(Updated on May 6, 2020) It’s tough being a fan of dinosaurs in the Philippines.
Aside from the occasional Jurassic Park sequel, the stray dino-themed back issue or two of National Geographic one can find at their friendly neighborhood Book Sale outlet, or assorted merchandise featuring the annoyingly cheerful Barney and his friends scattered all over Divisoria, Filipinos don’t really get to see or hear much about the so-called “terrible lizards” that ruled this planet eons before man’s ancestors arrived on the scene.
Of course, this is largely because according to the fossil record, there weren’t any dinosaurs in the Philippines.
Dinosaurs, dinosaurs everywhere (but the Philippines)
Meanwhile, in other parts of the world, experts are making tons of mind-blowing prehistoric discoveries, left and right.
There’s that spectacularly preserved Psittacosaurus fossil they found in China, which led to researchers creating the most accurate recreation of a dinosaur to date.
In Canada, a group of miners stumbled upon an incredibly well-preserved fossil of a nodosaur (an armored dinosaur, like Ankylosaurus) that paleontologists christened Borealopelta markmitchelli.
Basically, while the rest of the world is busy reinventing the dinosaur family tree and realizing how thirty seconds could have saved the dinosaurs from extinction, we’re still waiting here in our little corner of the world, hoping for the day we’d unearth the very first Pinoy T. rex or something.
It’s not really that much of a long shot, right?
Look at New Zealand – after decades of being a consistent topnotcher on the list of dinosaur-free countries, the discovery of a theropod fossil in Northern Hawke’s Bay in 1975 turned it into prime dino-hunting territory.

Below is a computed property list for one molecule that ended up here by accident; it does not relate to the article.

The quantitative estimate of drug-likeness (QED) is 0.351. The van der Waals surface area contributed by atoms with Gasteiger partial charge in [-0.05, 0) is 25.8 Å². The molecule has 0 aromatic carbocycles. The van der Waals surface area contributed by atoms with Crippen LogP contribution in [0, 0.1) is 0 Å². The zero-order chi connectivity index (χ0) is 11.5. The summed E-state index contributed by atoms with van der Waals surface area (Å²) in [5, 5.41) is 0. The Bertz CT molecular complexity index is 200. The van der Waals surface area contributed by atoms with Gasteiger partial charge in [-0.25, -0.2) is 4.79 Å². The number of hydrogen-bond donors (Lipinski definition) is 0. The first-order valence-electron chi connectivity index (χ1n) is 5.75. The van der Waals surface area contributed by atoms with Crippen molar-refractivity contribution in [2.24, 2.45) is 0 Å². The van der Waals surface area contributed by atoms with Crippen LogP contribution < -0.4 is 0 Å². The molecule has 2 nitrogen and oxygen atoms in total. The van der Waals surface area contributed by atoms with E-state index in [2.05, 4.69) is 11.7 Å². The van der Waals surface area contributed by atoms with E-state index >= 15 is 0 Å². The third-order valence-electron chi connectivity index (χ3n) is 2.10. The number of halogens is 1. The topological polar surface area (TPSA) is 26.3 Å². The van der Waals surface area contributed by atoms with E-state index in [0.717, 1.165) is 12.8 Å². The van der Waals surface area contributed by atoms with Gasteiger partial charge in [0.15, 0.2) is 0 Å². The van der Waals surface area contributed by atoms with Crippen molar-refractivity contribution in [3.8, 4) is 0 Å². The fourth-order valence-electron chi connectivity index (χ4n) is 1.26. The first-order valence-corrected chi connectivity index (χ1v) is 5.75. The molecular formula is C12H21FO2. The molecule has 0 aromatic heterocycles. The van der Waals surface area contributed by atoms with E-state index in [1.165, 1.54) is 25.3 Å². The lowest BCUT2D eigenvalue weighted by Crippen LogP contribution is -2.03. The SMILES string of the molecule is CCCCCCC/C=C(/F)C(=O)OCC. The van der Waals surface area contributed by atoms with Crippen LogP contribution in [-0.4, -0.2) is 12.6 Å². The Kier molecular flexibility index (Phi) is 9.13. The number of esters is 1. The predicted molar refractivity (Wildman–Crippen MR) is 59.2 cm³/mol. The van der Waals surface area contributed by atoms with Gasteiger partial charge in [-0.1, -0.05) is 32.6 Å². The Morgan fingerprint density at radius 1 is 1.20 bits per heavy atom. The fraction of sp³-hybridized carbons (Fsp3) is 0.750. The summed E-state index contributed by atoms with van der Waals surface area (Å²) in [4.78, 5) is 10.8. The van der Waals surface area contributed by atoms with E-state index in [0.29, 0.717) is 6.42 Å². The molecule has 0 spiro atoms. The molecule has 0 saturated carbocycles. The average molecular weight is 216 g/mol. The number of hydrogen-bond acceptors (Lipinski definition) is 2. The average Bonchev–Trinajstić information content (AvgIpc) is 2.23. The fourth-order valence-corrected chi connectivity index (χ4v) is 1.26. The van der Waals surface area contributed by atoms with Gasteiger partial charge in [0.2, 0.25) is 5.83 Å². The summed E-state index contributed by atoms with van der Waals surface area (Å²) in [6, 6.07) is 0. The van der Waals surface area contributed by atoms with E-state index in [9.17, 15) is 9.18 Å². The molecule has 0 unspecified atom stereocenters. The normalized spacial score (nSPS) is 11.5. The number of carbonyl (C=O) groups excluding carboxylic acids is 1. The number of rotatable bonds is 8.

The million-peso (and million-year) question
So why haven’t we discovered any dinosaurs in the Philippines?
The answer’s pretty simple — and all you need to do is take one look at our geological history.
The Philippines is said to have formed as an archipelago during the period between the late Oligocene (28.1 to 23.03 million years ago) and mid-Miocene (16 million to 11.6 million years ago).
The first Philippine island likely surfaced nearly 60 million years ago – about five million years after the last of the dinosaurs died out.
In other words, there were no dinosaurs in the Philippines because, in the first place, there was no Philippines during the time of the dinosaurs.
Prehistoric life in the Philippines
That’s not to say, however, that Philippine soil isn’t rich in prehistoric wonders.
In the Philippines’ nascent stages as an archipelago, land bridges connected the country to the rest of Asia. These bridges were submerged for the most part, only resurfacing in sync with changes in the sea’s water levels.
The large mammals that were predominant in regions such as New Guinea and Indonesia used these bridges to get to the Philippines.
Here are just a few examples of the now-extinct species that used to call the Philippines their home.
Stegodon (Stegodon luzonensis; Stegodon mindanensis)
Source: The National Museum
This majestic animal used to roam Luzon and Mindanao during the late stages of the Pleistocene. It went extinct due to changing geological conditions and nature’s greatest species-killers – human beings.
Philippine rhinoceros (Rhinoceros philipinensis)
Source: Wikimedia Commons
This massive cousin to the Sumatran rhino lived here during the Pleistocene era. Unfortunately, we do not have a complete skeleton of Rhinoceros philippinensis; we only have a sample of its upper jaw.
Dwarf buffalo (Bubalus cebuensis)
First described in 2006, the dwarf buffalo was a petite Pleistocene-era plant-eater that was less than half the size (but more than double the weight) of an average human being.
Source: Wikimedia Commons
An endemic rodent species, this critter lived alongside the other prehistoric creatures scattered across the Philippines during the Pleistocene.
Read this article in Filipino here.
Editor’s note: An earlier version of this article contained an inaccurate time frame for the Philippines’ formation as an archipelago (based on current scientific estimates). The article has been corrected.
Author: Mikael Angelo Francisco
Bitten by the science writing bug, Mikael has years of writing and editorial experience under his belt. As the editor-in-chief of FlipScience, Mikael has sworn to help make science more fun and interesting for geeky readers and casual audiences alike.